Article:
In an article (page 10 March 2012) written for my Auckland based friend, Tim Steele, in his f11 Magazine, I spoke of my anxious concern as to whether a smart phone could take photos/be a camera. As a late adopter of smart phone technology (an early adopter of belt mounted pagers in the late 1970s, but that possibly doesn’t count); I came to the concept of mobile phones as cameras rather late in life. Up until late 2011 the telephone had been a “ring ring – hello” type of device for me. At that time I was preparing for a trip to Japan and was keen to share images with friends both at home and on my travels. Whether my Japanese friends had good English skills (my Japanese is just short of non-existent) they all had good visual literacy skills. Therefore photography was a legitimate form of communication.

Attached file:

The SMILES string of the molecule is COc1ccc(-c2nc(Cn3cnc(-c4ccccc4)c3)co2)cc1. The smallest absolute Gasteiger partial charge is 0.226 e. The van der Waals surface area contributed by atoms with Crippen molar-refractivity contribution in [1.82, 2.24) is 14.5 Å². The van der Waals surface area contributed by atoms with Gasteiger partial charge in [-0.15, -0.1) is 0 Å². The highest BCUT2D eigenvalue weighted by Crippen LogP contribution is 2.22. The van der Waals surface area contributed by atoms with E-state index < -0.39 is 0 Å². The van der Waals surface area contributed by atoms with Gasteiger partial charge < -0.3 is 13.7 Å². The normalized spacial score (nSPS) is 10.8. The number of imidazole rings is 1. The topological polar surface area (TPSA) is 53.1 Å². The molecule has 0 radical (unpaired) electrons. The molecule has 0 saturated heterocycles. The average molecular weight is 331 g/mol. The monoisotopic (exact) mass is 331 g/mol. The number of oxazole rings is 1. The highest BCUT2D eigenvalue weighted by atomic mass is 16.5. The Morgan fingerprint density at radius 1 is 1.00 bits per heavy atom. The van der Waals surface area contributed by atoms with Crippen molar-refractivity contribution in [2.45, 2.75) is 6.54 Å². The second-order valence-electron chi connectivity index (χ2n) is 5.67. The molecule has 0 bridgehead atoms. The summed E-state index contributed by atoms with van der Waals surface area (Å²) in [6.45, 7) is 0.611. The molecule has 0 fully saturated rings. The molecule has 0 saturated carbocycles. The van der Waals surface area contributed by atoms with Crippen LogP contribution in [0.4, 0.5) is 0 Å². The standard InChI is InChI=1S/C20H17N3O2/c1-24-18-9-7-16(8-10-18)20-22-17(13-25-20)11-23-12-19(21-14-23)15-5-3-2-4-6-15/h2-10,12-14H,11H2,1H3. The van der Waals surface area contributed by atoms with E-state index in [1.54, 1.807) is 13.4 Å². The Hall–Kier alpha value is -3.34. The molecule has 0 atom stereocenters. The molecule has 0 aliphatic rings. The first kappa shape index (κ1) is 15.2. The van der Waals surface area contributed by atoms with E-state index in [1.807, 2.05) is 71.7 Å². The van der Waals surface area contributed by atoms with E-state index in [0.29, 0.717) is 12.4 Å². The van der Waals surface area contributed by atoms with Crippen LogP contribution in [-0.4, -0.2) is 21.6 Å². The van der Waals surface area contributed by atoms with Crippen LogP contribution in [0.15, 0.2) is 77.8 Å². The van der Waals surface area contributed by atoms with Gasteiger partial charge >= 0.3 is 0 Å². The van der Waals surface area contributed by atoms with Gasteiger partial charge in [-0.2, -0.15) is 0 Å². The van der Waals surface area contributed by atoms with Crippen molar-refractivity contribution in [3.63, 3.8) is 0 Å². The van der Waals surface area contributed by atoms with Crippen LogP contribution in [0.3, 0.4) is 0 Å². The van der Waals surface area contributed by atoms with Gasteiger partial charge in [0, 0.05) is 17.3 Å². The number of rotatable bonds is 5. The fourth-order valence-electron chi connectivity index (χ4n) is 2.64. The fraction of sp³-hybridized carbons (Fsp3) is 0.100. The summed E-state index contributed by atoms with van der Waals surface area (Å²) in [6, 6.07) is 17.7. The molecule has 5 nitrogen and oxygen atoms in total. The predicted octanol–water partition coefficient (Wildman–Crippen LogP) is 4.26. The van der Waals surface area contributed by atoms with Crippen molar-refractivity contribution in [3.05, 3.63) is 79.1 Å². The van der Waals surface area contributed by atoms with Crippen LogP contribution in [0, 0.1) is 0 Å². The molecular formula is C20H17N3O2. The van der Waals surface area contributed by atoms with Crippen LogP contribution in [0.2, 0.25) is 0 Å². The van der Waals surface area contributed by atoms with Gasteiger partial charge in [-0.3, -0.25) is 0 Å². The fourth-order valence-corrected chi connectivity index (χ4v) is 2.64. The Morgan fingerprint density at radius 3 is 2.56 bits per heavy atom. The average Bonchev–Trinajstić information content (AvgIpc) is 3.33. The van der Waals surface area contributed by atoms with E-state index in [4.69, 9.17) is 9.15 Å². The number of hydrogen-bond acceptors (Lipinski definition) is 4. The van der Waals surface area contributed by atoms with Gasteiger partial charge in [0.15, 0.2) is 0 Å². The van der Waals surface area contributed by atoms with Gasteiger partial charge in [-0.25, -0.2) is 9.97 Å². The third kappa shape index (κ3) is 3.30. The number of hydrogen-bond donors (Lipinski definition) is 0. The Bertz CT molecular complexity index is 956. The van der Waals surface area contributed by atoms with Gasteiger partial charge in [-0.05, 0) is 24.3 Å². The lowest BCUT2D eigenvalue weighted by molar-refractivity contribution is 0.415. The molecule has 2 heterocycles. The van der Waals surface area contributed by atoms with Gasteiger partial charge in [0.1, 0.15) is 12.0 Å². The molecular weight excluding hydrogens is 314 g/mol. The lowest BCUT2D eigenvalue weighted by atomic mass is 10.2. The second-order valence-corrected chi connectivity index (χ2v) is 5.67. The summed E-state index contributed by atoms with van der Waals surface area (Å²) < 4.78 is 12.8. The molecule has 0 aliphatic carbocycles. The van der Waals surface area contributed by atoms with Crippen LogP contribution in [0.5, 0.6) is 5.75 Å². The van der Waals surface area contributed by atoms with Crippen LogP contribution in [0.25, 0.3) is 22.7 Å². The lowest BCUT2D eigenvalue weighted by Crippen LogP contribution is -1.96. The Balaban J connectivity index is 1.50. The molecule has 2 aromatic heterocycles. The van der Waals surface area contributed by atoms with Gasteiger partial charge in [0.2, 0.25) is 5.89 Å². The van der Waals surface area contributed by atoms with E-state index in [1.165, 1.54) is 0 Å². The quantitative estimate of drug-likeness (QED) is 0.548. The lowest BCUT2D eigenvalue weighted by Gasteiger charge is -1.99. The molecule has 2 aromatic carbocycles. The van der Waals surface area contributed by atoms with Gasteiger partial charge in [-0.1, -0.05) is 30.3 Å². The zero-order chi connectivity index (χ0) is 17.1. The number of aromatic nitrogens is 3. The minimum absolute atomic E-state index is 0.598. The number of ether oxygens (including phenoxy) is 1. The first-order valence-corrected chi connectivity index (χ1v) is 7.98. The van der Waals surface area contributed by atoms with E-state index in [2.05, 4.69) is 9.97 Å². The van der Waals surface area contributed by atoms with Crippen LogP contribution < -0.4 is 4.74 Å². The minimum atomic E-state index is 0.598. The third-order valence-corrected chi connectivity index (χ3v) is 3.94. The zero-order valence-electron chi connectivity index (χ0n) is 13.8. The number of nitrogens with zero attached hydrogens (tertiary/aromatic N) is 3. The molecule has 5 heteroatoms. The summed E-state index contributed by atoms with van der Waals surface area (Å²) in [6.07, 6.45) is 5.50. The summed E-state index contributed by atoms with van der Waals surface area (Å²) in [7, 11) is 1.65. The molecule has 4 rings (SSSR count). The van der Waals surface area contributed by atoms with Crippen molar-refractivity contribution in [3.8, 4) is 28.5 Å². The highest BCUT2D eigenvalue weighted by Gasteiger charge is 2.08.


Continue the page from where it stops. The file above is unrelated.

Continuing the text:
Despite using professional equipment (Nikon D800 and a much loved Panasonic Lumix GF1), I found that the note taking capacity of my i-Phone was seductively easy; as was the instant capacity to communicate with friends on the run with Instagram. There has been contemporary debate about Instagram since its sale to Facebook, but whilst I have taken some cherished images and placed into this software, it is a visual communication device that differs from my “real” cameras.
Moving from travel documentary, I found that the ready availability of have a device in my pocket led to images being taken that would not normally be exposed. I am not a reportage type of Cartier-Bresson photographer, but found that I was seeing and taking more of these style of images. My i-Phone had become a notebook that was as indispensable as my Moleskine.
Just as good darkroom technique is important in analogue photography, post-production with i-Phone (or Android) images is critical. My preferred software is Snapseed, with a camera setting called 6×6 permanently set at black and white as my monochrome image maker; reminiscent of Hasselblad days.